Hoping in life for the grace her name promises -- but is not necessarily materializing -- Grace is an imposing academic whose teaching career has been devoted to championing rational thought. Though happily married to loving secular Jew Tony (Philip Goodwin), she's uncompromising where her convictions about the pitfalls of organized religion are concerned. So it's hardly surprising that she's thrown into quite a tailspin when her discontented lawyer son Tom (Oscar Isaac) announces he's decided to give up being a lawyer and become an Episcopalian priest instead. In one of the lectures the script has her deliver, she adamantly declares: "To believe something in the face of evidence and against reason -- to believe something by faith -- is ignoble, ignorant and irresponsible. And merits the opposite of respect." (The way Redgrave passionately attacks the consonants in the speech is alone worth the price of admission.)
As Gordon and Grayling design it -- if sometimes too polemically -- Grace's faith in reason is further challenged after Tom dies as a result of an attack on the church where he's been officiating. She reacts like a cornered animal when Tom's pregnant, possibly-to-be fiancé Ruth (K.K. Moggie) insists that according to Tom's wishes, the funeral be held in a church. Ultimately it isn't, but that's no consolation to Grace, who only reaches some solace as a result of a charged encounter she has with Ruth two years later at Tom's grave.
Although titled Grace, the often humorous play isn't limited to the layered study of a single character. The other three characters are richly multi-dimensional and not at all merely talking heads for the ideologies they represent. Tom is a relatively young man who believes he can help build a "better religion" that incorporates doubt as a healthy element. And he's handed what might be the play's biggest laugh, when he says in defense of his clerical obligations, "I don't provide cover for sexist, homophobic, bigoted people who put bombs on places. I did that when I was a lawyer."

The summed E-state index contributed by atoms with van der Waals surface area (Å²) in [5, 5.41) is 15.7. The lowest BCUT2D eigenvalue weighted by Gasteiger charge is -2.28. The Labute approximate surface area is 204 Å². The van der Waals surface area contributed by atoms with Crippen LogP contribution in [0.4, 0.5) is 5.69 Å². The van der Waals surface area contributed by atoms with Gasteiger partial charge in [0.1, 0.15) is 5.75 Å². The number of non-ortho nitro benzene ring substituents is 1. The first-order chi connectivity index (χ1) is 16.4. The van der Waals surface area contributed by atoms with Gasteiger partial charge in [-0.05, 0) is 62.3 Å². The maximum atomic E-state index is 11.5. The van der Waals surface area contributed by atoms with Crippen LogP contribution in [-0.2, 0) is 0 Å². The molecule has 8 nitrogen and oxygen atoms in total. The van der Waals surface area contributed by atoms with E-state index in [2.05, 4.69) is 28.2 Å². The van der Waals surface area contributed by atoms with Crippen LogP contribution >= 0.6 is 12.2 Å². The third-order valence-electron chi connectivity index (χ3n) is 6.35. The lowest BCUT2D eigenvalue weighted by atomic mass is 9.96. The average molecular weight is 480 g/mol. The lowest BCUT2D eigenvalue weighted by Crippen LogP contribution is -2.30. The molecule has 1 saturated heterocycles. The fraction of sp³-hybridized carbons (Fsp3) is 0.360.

Whereas Tony's accommodation to Grace could easily be written as acquiescence, Gordon and Grayling render it as a quiet strength. The high point is Goodwin's all-out physical illustration of the comic contention that "dancing is what makes people happy." (Isaac also shines in this scene.) Ruth, too, has more facets to her than the Hope diamond. Confessing that she held off agreeing to marry Tom because she feared he'd place his love for God before his love for her, she has a scene-stealing speech in which she proclaims that "I'm coming to think, believe in fact, that it's kindness, Grace, kindness, that's the big one, not love."
It's important to mention that Gordon and Grayling, who chalk up much wisdom between them, aren't entirely on Grace's side. Telling much of their story in flashback, they bookend it with a scientific experiment in which Grace is placed in a booth where it's believed she can have a religious experience imposed on her. Does she or doesn't she? The answer won't be divulged here, primarily because Gordon and Grayling are cagey about it. But the framing device does give the play the faint air of a retrospective religious revelation.
Designed with winning economy by a team including Tobin Ost and Alejo Vietti, Grace also marks Tony Award-winning director Joseph Hardy's return to Manhattan theater after a 30-year absence. Hardy could always be counted on for the too-rare ability to serve the play and not himself. It's a pleasure to report he retains that assurance, which is its own amazing grace.
Don't show this again.